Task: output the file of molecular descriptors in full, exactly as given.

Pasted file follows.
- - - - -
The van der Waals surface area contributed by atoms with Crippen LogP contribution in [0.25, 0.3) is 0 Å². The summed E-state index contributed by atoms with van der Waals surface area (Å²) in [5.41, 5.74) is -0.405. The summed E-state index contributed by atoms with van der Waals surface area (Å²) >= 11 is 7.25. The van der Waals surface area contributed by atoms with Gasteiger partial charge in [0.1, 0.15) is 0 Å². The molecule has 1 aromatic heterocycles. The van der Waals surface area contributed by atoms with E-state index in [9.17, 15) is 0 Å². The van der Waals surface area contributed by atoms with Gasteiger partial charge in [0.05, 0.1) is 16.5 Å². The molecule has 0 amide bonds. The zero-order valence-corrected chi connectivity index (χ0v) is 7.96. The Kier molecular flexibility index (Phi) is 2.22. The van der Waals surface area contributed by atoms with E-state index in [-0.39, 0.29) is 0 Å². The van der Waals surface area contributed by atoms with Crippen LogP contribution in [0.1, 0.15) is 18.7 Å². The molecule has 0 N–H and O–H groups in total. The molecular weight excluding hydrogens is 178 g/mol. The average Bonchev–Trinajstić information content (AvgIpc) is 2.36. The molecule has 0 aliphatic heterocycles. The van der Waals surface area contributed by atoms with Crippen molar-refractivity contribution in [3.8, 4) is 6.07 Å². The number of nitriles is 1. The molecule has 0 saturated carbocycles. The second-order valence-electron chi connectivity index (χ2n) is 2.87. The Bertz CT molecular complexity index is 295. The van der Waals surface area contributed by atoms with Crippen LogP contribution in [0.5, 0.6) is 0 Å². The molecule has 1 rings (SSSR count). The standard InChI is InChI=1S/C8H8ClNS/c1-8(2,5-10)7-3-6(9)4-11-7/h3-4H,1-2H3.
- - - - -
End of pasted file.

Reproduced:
The van der Waals surface area contributed by atoms with Crippen LogP contribution in [0.25, 0.3) is 0 Å². The summed E-state index contributed by atoms with van der Waals surface area (Å²) in [5.41, 5.74) is -0.405. The summed E-state index contributed by atoms with van der Waals surface area (Å²) >= 11 is 7.25. The van der Waals surface area contributed by atoms with Gasteiger partial charge in [0.1, 0.15) is 0 Å². The molecule has 1 aromatic heterocycles. The van der Waals surface area contributed by atoms with E-state index in [9.17, 15) is 0 Å². The van der Waals surface area contributed by atoms with Gasteiger partial charge in [0.05, 0.1) is 16.5 Å². The molecule has 0 amide bonds. The zero-order valence-corrected chi connectivity index (χ0v) is 7.96. The Kier molecular flexibility index (Phi) is 2.22. The van der Waals surface area contributed by atoms with E-state index in [-0.39, 0.29) is 0 Å². The van der Waals surface area contributed by atoms with Crippen LogP contribution in [0.1, 0.15) is 18.7 Å². The molecule has 0 N–H and O–H groups in total. The molecular weight excluding hydrogens is 178 g/mol. The average Bonchev–Trinajstić information content (AvgIpc) is 2.36. The molecule has 0 aliphatic heterocycles. The van der Waals surface area contributed by atoms with Crippen molar-refractivity contribution in [3.8, 4) is 6.07 Å². The number of nitriles is 1. The molecule has 0 saturated carbocycles. The second-order valence-electron chi connectivity index (χ2n) is 2.87. The Bertz CT molecular complexity index is 295. The van der Waals surface area contributed by atoms with Crippen LogP contribution in [0.5, 0.6) is 0 Å². The molecule has 1 rings (SSSR count). The standard InChI is InChI=1S/C8H8ClNS/c1-8(2,5-10)7-3-6(9)4-11-7/h3-4H,1-2H3.